I admit I opened this article in the NYT because it said someone was having trouble selling a swankypants apartment in New York. You know, one of those multi-million dollar deals. They were having trouble selling because of a bad smell. Seems there is a truffle business in the lobby storing truffles, and the stink is killing everyone in Big Moneyland.
I thought to myself, "Self, since when does chocolate smell so awful?" I have often found fabulous little truffles on pillows better than mine in rooms better than mine in cities more expensive than mine. How could these perfect little chocolate explosions be a bad thing?
Oh. Those other truffles. The mushroom kind. Shoulda known, though I'm sick of the same word meaning two distinctly different things. I've written about this before. I don't trust menus for that reason: are they going to shave chocolate all over that pasta? I sure hope not.
But the smell is real, and the people are having trouble renting and selling units in a building whose lobby smells like "a refrigerator crammed with rotting carrots and lettuce. Throw in the earthy smell of dirt, half a dozen pairs of teenage boys’ worn-out sneakers and some stinky, stinky cheese." Awesome.
I can imagine it, because that is what my house smells like when the boys roll in with their friends sometimes.
I was raised in a fragrant house. My father used manure on the garden. An entire truckload of manure, every year. He grew tons of garlic and onions, and he ate tons of same. My mother, bless her, did her best. But is was hard to come into a house with the smell of blueberry muffins wafting through the air and not notice, just a little bit, the smell of sheep shit wafting in from the yard.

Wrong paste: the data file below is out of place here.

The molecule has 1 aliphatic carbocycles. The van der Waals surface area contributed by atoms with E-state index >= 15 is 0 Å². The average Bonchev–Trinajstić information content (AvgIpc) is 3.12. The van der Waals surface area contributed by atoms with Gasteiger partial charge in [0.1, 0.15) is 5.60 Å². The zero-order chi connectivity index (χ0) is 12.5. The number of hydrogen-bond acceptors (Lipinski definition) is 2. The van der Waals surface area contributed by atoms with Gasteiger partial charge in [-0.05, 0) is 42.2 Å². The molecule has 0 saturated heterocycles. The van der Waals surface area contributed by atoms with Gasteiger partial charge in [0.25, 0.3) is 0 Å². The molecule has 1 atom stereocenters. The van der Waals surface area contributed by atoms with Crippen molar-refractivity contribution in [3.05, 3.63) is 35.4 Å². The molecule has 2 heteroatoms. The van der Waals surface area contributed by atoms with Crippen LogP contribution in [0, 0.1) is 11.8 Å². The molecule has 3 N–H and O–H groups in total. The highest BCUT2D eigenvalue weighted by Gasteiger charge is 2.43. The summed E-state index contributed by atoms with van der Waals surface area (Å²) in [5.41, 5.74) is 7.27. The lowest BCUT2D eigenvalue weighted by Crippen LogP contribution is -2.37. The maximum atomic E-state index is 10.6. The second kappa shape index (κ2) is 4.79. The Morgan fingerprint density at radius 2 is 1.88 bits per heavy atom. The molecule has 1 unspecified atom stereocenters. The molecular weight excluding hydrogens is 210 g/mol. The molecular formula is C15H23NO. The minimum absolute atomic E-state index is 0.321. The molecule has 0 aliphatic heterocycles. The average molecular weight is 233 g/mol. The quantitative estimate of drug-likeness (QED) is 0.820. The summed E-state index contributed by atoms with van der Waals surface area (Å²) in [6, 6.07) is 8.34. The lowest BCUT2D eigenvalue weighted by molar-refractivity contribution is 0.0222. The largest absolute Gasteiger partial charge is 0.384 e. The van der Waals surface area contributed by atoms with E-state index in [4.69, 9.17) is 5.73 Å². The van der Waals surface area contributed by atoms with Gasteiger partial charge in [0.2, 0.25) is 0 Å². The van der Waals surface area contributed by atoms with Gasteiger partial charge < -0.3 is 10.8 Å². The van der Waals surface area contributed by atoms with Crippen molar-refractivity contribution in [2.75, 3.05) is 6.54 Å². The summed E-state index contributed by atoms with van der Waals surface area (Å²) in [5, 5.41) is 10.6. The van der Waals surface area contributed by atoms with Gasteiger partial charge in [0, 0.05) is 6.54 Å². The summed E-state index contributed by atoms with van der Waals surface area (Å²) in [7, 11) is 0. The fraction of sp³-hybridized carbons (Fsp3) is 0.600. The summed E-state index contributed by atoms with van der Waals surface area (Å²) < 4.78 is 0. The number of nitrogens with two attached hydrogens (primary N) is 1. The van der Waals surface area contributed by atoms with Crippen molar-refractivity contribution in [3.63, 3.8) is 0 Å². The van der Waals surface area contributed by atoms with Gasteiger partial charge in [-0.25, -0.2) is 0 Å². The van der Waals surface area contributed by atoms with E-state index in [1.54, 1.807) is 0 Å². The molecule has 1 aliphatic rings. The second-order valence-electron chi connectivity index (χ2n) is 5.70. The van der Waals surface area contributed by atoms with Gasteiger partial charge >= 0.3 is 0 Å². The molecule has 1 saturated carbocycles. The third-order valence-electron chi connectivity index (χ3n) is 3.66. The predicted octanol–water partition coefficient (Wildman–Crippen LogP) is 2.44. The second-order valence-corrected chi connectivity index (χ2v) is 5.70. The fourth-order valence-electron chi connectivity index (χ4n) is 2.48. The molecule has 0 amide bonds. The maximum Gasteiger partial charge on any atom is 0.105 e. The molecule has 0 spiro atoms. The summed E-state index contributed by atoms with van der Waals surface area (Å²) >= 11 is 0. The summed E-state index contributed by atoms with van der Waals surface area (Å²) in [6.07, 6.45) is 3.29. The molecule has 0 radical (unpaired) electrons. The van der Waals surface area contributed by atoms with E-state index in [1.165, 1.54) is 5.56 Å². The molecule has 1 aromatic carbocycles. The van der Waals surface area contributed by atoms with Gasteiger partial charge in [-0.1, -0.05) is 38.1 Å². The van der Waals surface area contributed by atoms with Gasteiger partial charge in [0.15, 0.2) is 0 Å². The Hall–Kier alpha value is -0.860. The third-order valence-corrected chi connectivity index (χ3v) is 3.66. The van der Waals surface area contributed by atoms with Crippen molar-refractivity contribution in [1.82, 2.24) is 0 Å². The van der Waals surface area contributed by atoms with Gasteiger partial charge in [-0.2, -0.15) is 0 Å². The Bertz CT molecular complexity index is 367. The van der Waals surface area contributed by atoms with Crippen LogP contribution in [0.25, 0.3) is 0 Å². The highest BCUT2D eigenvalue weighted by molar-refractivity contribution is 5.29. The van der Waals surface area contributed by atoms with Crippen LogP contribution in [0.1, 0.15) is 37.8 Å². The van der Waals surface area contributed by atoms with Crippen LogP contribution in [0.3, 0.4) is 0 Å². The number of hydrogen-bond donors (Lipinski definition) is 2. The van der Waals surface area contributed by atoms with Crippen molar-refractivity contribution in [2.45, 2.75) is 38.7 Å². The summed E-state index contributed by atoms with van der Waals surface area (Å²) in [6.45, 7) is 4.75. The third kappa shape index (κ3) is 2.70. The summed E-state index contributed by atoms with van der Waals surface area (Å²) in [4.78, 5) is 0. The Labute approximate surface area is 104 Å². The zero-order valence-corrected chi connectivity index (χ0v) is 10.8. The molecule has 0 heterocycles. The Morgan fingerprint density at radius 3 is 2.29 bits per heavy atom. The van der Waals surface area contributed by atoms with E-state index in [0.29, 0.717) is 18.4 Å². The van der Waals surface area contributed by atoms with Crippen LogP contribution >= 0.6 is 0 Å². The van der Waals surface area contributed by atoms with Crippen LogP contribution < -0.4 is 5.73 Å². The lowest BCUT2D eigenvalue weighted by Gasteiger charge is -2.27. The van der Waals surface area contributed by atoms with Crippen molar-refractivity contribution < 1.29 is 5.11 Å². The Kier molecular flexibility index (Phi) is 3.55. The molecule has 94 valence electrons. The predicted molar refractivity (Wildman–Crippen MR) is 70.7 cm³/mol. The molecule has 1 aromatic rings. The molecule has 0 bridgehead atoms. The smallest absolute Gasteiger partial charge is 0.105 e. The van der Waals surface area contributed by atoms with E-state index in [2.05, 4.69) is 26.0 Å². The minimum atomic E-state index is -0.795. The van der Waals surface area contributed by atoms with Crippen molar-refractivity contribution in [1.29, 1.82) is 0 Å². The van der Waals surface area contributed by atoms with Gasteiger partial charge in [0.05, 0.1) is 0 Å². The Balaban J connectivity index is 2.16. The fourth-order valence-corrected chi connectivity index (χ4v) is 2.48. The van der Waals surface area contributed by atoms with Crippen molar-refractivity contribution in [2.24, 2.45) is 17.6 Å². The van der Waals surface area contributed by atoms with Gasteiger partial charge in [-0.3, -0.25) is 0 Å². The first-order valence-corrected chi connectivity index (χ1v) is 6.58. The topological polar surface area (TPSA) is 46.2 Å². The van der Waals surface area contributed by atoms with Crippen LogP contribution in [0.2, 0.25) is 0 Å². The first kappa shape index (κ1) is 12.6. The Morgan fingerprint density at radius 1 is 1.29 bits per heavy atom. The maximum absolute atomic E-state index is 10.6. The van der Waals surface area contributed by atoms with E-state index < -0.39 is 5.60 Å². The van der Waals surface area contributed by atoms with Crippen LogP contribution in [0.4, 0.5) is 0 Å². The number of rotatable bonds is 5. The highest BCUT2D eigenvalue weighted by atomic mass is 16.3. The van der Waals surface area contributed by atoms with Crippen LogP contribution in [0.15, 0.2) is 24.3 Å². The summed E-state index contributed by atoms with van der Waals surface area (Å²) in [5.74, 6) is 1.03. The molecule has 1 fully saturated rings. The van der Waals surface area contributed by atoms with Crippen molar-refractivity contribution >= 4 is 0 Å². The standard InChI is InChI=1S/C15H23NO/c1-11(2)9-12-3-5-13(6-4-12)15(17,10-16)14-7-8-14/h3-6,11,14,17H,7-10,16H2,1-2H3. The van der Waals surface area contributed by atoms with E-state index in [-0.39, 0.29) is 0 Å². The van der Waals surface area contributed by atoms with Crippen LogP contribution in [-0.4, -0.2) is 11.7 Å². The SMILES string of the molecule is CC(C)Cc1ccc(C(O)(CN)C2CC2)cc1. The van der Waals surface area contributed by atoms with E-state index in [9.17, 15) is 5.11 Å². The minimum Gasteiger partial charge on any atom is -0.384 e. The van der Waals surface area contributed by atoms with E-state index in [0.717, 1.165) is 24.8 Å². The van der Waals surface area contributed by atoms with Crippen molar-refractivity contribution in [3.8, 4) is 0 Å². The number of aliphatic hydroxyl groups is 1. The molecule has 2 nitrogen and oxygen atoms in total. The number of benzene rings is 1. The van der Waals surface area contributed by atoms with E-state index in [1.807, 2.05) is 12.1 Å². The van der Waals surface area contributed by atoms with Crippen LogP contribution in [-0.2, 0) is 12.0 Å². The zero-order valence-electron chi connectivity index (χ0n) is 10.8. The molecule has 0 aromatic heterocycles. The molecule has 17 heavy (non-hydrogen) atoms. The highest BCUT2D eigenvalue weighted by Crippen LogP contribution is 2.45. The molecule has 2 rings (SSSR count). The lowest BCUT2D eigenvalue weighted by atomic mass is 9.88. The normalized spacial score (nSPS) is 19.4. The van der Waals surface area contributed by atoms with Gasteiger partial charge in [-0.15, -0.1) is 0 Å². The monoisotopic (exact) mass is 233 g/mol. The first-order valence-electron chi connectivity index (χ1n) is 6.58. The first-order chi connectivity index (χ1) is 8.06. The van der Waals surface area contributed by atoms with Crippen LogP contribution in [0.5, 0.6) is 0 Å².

I find my green bin can get a little high. I prefer winter when everything can freeze. My dad used to trap squirrels and skunks and raccoons - and occasionally the family cat - out back by the woodpile, and pile their sorry little bodies out for garbage. Oh, be quiet. He was a farmboy who's been dead for 14 years. He's probably playing whist (ten points if you know what that is) with a bunch of squirrels as I write this. He never killed the family cat, by the way. And I feed those squirrels, so penance is being served.
In the east end of this city, there is a pork rendering plant. It's gross. I spent a summer working right next door to it, and we'd get sent home when it got too bad. I wouldn't want to live downwind. My Dad worked at Dofasco, and there were lots of houses in the shadows of the steel plants. That area had its own gritty smell I couldn't have gotten used to. Except, you do. I know this. I've known people who live all over, and the same way I'm used to being able to smell the lake - both good and bad - you get used to your smells.
My sister and I headed to the cottage on Sunday to close up. We took my niece, who scooted about the cottage declaring that it smelled musty. I smiled to myself. This is what the cottage, shut tight between times when we can get there, has always smelled like. For nearly 4 decades, I've loved this smell. Her 12-year-old nose smelled 'musty'; my nostalgic one detected only sun and rain and fun and storms and old books read and reread and black nights around sparking fires staring at more stars than I knew the universe held.
While we were up there, I tramped through the woods a bit. It's the time of year for mushrooms, and tripping over them sends up the peaty smell of northern Ontario as it prepares for winter.
When I read that article about boxes and boxes of stored truffles in some downtown building, I couldn't help but think of that real estate adage: location, location, location.